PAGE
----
One family’s journey to teacher their deaf daughter to speak & listen

When Susan Rosenthal and her husband James’ daughter Aimee’s was diagnosed deaf the family’s journey began to teach her to speak and listen, this is their story…

When our baby daughter Aimee failed her newborn hearing screening test and we thought nothing of it. It was only at the follow up appointment six weeks later when we learned that she had a bilateral moderate to severe hearing loss that we felt that our word had crumbled.

Since Aimee was such a visual and engaging baby, we refused to believe she could be deaf…

We sought two more medical opinions to confirm the diagnosis and my husband, James, and I began the process of acceptance.

Aimee received hearing aids when she was just five months old and we began speaking to parents of other deaf children.

One very influential mother, persuaded us to visit charity Auditory Verbal UK in Oxford. The staff there help parents of profoundly deaf children who want a spoken outcome for their child.

But, still raw from the shock of the diagnosis, James and I returned home, justifying our decision not to return to AVUK due to the long journey from our family home in north London.

We wanted to be wrapped up in cotton wool and told everything would be alright.

How wrong we were! What we needed at the time, was someone to keep us on top of all the issues so we could be doing the absolute best for Aimee.

We kept hearing about AVUK and how wonderful their work was, so we decided to give it a second chance.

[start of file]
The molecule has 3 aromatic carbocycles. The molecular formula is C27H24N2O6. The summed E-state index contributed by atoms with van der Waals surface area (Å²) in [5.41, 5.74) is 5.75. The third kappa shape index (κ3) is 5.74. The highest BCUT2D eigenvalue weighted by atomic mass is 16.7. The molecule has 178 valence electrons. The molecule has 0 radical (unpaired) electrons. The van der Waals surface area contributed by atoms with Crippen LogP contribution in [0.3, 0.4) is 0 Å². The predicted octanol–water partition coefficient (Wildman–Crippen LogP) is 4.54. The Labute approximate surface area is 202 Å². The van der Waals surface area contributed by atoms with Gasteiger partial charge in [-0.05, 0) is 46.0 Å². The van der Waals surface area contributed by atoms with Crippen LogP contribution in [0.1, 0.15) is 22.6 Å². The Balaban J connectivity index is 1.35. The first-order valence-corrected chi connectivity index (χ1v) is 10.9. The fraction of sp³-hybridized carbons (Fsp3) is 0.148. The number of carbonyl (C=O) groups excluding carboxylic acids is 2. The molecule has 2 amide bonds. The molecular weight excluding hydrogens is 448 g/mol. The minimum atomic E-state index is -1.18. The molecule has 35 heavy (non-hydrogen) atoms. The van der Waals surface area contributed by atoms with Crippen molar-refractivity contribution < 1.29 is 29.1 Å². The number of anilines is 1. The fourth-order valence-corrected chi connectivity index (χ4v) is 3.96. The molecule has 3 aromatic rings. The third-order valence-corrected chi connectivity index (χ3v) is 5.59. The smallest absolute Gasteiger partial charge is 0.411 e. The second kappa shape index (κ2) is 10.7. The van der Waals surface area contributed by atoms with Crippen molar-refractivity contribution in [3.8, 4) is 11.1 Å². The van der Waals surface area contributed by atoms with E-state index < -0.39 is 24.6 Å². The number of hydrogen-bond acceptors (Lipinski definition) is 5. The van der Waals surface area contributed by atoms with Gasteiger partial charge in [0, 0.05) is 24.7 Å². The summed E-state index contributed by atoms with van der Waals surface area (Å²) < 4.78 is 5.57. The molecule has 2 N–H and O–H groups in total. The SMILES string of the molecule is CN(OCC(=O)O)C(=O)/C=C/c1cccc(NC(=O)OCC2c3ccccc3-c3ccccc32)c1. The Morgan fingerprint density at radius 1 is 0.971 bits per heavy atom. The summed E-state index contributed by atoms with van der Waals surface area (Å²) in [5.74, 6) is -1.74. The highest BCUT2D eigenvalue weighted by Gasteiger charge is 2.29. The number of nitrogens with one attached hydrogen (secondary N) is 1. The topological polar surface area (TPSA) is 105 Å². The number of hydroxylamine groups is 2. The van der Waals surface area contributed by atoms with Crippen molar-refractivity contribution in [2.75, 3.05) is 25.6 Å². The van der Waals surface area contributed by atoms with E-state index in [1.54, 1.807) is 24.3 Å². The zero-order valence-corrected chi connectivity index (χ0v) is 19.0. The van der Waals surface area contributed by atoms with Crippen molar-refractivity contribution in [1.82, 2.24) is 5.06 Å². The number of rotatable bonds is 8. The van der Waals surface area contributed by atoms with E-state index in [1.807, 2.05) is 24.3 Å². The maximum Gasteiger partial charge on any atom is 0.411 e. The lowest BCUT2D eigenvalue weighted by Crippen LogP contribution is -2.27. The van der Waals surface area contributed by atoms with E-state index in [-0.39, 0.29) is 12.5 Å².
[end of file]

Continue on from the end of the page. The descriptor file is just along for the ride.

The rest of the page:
The team so professional and incredibly warm. They struck up an amazing rapport with Aimee, so much so that she looked forward to her sessions. It was always astounding how they managed to keep the toddlers and small children engaged during the hour long sessions.

AVUK gave us the tools to teach Aimee to listen and acquire language. They also helped us parents deal with hurdles and gave us strategies to use at home.

Aimee thrived at AVUK and at each language assessment, she fared well above her age, a sign that she was doing the best she could be doing. As a parent, we needed to know we were doing everything for our child and by attending AVUK and following the programme, it gave us that comfort.

Aimee graduated from AVUK in December 2011, when she was four-and-a-half years old and had started mainstream school.

Aimee is a bubbly, confident child, an excellent communicator and amazing listener who is meeting all her academic targets now in she is in secondary school.

Most parents I meet are surprised when I tell them Aimee is deaf, as you would never know.

I cannot imagine where she would have been had it not been for AVUK’s guidance and support.

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